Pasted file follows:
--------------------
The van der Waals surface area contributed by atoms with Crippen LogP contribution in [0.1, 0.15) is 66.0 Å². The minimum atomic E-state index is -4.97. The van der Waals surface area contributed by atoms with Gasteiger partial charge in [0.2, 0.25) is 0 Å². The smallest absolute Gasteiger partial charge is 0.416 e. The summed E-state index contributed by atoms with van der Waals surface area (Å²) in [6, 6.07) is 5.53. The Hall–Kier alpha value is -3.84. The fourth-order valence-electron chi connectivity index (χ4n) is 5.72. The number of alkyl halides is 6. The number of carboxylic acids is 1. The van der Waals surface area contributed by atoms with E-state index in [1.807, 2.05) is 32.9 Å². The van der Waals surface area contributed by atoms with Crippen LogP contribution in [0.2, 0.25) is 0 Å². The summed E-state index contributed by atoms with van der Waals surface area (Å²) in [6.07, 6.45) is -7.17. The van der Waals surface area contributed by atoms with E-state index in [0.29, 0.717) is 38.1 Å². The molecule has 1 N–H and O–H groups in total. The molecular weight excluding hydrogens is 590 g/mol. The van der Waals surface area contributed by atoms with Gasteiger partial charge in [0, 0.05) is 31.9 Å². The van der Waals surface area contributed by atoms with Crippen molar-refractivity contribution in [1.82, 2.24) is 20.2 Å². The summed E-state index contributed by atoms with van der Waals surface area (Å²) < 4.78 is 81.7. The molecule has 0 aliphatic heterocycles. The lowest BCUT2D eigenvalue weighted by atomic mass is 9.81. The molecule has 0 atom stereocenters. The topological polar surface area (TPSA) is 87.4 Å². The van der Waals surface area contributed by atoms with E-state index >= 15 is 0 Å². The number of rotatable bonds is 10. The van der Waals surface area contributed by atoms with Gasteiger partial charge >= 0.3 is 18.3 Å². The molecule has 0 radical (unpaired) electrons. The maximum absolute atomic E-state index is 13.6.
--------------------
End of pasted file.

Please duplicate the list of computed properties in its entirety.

The van der Waals surface area contributed by atoms with Crippen LogP contribution in [0.1, 0.15) is 66.0 Å². The minimum atomic E-state index is -4.97. The van der Waals surface area contributed by atoms with Gasteiger partial charge in [0.2, 0.25) is 0 Å². The smallest absolute Gasteiger partial charge is 0.416 e. The summed E-state index contributed by atoms with van der Waals surface area (Å²) in [6, 6.07) is 5.53. The Hall–Kier alpha value is -3.84. The fourth-order valence-electron chi connectivity index (χ4n) is 5.72. The number of alkyl halides is 6. The number of carboxylic acids is 1. The van der Waals surface area contributed by atoms with E-state index in [1.807, 2.05) is 32.9 Å². The van der Waals surface area contributed by atoms with Crippen LogP contribution in [0.2, 0.25) is 0 Å². The summed E-state index contributed by atoms with van der Waals surface area (Å²) in [6.07, 6.45) is -7.17. The van der Waals surface area contributed by atoms with E-state index in [0.29, 0.717) is 38.1 Å². The molecule has 1 N–H and O–H groups in total. The molecular weight excluding hydrogens is 590 g/mol. The van der Waals surface area contributed by atoms with Gasteiger partial charge in [0, 0.05) is 31.9 Å². The van der Waals surface area contributed by atoms with Crippen molar-refractivity contribution in [1.82, 2.24) is 20.2 Å². The summed E-state index contributed by atoms with van der Waals surface area (Å²) < 4.78 is 81.7. The molecule has 0 aliphatic heterocycles. The lowest BCUT2D eigenvalue weighted by atomic mass is 9.81. The molecule has 0 atom stereocenters. The topological polar surface area (TPSA) is 87.4 Å². The van der Waals surface area contributed by atoms with E-state index >= 15 is 0 Å². The number of rotatable bonds is 10. The van der Waals surface area contributed by atoms with Gasteiger partial charge >= 0.3 is 18.3 Å². The molecule has 0 radical (unpaired) electrons. The maximum absolute atomic E-state index is 13.6.